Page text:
The Japanese crane, or red crowned crane, is among the rarest in the world, with about 2700 in the wild. Eastern Hokkaido is where most of them are found. These cranes are seen as a symbol of luck, longevity, and fidelity.
Saturday morning we went out early to a bridge, where the tancho are known to roost overnight. Ted was in photographer’s heaven with ten cameras and fifty lenses and tripods and monopods (a slight exaggeration). He had the yellow box plus four camera bags and the tripod and monopod.
He wasn’t the only one. It was kind of interesting to see the different accessories the other photographers had, like little hammocks under the tripods and camouflage lens covers.
The mist was rising from the river as the birds seem to be waking up.
We spent several hours watching them. It was interesting to see how all the birds were in pairs or pairs with last year’s baby. The heads of the young ones are kind of brownish, instead of the black/white/red of the adults. Some fished for food and eventually most of them flew away.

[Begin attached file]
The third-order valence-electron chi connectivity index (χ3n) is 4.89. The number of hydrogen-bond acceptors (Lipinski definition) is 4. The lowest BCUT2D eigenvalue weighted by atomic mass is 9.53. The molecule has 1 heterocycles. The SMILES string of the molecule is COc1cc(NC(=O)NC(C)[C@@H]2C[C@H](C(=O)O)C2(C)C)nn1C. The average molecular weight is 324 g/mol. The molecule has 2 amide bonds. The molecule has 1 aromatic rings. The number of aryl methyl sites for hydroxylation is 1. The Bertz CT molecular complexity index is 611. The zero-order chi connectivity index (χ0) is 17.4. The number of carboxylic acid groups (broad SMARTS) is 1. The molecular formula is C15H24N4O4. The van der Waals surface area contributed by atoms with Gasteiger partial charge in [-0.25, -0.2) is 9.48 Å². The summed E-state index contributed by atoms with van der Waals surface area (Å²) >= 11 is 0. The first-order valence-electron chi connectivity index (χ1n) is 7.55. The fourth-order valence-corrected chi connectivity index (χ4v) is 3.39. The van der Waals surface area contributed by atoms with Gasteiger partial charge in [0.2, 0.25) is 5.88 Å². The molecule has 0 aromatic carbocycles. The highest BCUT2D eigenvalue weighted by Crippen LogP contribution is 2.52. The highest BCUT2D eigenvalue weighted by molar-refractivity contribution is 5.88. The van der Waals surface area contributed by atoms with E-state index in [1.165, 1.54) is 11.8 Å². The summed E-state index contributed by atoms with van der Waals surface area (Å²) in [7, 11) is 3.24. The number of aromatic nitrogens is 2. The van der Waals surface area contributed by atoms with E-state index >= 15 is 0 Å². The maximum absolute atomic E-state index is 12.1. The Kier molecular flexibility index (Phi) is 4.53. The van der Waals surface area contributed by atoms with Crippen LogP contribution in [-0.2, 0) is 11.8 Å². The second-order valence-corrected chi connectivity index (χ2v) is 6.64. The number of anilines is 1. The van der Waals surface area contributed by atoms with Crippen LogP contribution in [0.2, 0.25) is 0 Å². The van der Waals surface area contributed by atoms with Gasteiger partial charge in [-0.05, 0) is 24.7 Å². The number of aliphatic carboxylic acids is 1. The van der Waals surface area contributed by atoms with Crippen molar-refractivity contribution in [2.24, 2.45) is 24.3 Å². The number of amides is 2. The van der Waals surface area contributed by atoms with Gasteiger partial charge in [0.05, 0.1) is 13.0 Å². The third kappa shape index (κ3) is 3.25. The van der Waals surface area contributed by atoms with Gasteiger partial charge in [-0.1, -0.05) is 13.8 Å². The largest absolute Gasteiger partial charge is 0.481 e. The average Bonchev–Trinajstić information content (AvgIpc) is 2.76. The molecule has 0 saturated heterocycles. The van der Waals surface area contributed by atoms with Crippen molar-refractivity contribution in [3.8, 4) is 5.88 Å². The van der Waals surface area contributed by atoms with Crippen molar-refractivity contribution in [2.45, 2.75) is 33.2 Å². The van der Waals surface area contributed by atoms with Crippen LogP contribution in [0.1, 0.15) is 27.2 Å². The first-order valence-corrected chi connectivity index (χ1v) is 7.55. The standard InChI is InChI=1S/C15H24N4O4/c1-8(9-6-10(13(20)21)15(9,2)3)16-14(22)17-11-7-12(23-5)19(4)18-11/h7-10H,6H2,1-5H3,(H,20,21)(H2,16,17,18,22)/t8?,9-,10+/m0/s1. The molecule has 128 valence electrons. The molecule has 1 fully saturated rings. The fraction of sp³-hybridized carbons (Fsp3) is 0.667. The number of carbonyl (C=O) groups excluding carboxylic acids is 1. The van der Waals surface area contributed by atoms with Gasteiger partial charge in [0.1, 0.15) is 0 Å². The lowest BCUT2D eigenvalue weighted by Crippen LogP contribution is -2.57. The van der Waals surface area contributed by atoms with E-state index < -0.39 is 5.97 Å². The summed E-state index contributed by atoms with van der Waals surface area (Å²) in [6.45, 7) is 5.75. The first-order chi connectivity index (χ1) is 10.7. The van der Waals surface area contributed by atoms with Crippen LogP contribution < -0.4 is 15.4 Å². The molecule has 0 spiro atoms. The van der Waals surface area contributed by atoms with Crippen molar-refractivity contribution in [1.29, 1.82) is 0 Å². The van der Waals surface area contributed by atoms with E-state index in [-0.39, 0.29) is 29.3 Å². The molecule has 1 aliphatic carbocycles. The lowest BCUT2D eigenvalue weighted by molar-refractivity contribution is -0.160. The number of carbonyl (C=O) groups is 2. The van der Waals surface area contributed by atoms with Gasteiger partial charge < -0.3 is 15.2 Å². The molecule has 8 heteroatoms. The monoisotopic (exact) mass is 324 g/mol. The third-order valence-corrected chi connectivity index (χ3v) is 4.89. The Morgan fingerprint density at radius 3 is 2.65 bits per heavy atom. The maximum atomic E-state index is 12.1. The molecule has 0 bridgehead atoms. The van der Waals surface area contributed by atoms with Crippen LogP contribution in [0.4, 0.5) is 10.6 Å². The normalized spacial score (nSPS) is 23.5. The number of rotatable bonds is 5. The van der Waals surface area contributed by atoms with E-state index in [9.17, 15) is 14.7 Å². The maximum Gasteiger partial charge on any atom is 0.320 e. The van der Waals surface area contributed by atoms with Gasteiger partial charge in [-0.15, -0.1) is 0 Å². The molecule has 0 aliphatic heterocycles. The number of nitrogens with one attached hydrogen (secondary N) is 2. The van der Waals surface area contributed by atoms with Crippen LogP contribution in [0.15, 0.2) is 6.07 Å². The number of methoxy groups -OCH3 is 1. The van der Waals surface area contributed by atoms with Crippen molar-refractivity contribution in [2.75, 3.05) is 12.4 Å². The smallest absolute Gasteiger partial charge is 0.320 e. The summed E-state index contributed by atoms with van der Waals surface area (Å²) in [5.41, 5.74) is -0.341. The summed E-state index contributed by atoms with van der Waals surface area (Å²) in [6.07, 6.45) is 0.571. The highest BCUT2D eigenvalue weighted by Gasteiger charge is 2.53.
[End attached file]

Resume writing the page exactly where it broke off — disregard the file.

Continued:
We bought lunch at a Seco-Mart and drove to the Tsurui Ito Tancho Sanctuary. After eating lunch in the car, Ted spent the next four hours out in the cold taking about 8,000 photos (no exaggeration). I had a great view from where we were parked, so I watched the show and working on basting some hexagons. The cranes danced around right in front of us!
It was really an amazing day!